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LettingsLady

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Everything posted by LettingsLady

  1. Yes they want to know if rent has always been paid on time/any arrears/good tenant etc. Letting agents dont hold current Experian information as this would be a breach of Data Protection and they also don't know whether utility bills are up to date so this is definitely bull. I'm surprised that they would say that really. As for your last point I suppose it would depend on how much they charge!!
  2. Your first email was fine and I wouldn't have even replied to the second one. The solicitors must be idiots as to all intents and purposes the letting agent IS the landlord especially as they didn't put the landlords address on your agreement (although to be fair it wasn't common 5 years ago). It is a legal requirement for the letting agent to provide you with the landlords address should this be requested by you. You have done your duty and I wouldn't waste any more time on it. It's also a requirement of any mortgage that any ground rents are paid up to date. If he's simply forgotten then the agent will remind him but if he's trying to avoid paying it then they'll catch up with him. It's all a waste of time and paper really as the solicitors bill will probably be bigger than the ground rent.
  3. Most agents charge for a written reference but not for a verbal reference. One reference for both of you is sufficient. Have you kept your bank statements to show that you have paid your rent for the last 6 months? This might be an acceptable alternative to Homelet. Most agents also charge renewal fees for doing a new fixed term contract but shouldn't be charging fees where no work is invloved i.e reversion to periodic. We don't charge tenants for this as there is no work involved.
  4. Some people are just so rude!! Even if they 'forgot' to advise the DEA then that behaviour is unacceptable and definitely interfering with your quiet enjoyment. I agree with the other comments but wonder why they are doing an EPC. Are you leaving the property or are they putting it up for sale? Just curious and interested to know what goes on in other places.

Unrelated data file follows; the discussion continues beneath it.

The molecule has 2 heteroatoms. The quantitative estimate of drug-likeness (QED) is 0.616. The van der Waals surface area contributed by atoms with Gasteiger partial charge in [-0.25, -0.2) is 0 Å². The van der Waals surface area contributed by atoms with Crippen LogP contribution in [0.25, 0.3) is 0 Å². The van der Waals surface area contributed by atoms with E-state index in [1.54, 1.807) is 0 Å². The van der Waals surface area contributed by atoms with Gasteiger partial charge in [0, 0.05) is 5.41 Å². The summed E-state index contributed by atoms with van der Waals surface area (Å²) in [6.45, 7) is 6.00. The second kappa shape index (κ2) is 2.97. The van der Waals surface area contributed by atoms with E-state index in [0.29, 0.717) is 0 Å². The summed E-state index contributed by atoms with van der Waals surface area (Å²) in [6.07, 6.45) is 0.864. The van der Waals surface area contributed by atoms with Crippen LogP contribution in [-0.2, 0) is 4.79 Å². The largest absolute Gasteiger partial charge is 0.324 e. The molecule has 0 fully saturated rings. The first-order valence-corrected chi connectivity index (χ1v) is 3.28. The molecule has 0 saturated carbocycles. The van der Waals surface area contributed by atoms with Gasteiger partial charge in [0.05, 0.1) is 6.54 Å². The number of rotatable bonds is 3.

5. Is it really any wonder that some LL's won't accept pets!! In my experience those that don't take pets (not many that don't in my office BTW) don't have a problem with the pets - just the owners. Is it really too much to expect for a responsible pet owner to deflea the house and clean the carpets for the benefit of the next tenant that may not have pets? We don't take dogs where the dog is home alone all day. We don't take cats on busy main roads. None of my business I know but go figure. If LL's are such parasites then just don't rent.
  6. It is out of order (pardon the pun) for there to be no cooker in an unfurnished property let alone a furnished one!! It may have been condemned only recently with a new one on order but they should have let you know and given you the choice as to whether you move in or not. It's totally unacceptable and you need to write on the inventory that the cooker has been removed since your viewing and keep a copy before you hand it back. Ring them every day until a cooker is installed and inform them that you won't be paying rent for each day you are without a cooker. Has the tenancy actually commenced yet?
  7. That did used to be easier said than done though! In 1998 my mum and my stepdad who have now been together for 32 years asked if they should get married for financial reasons and I said 'yes'. They would then benefit from spouses pension (it's changed for the better now) and married couples allowance. As soon as they got married the married couples allowance was abolished in 1999 - ha - so much for that advice.
  8. I think the TDS is working too .....and for both parties. I've just come back from sunny (not) Wales to find a TDS conclusion waiting for me. The tenant was offered the opportunity to clean the filthy house and return one room back to a neutral colour - and then she offered £50 to the LL. The LL refused and it went to TDS (still a bit slow) and the tenant had to pay £168 in addition to the £50. The moral of this story is that I suggested that the tenant increase her offer as the house really was filthy (detailed inventory) and one room a garish colour. She refused - but the LL would have accepted £150!! Congratulations - hope it went well.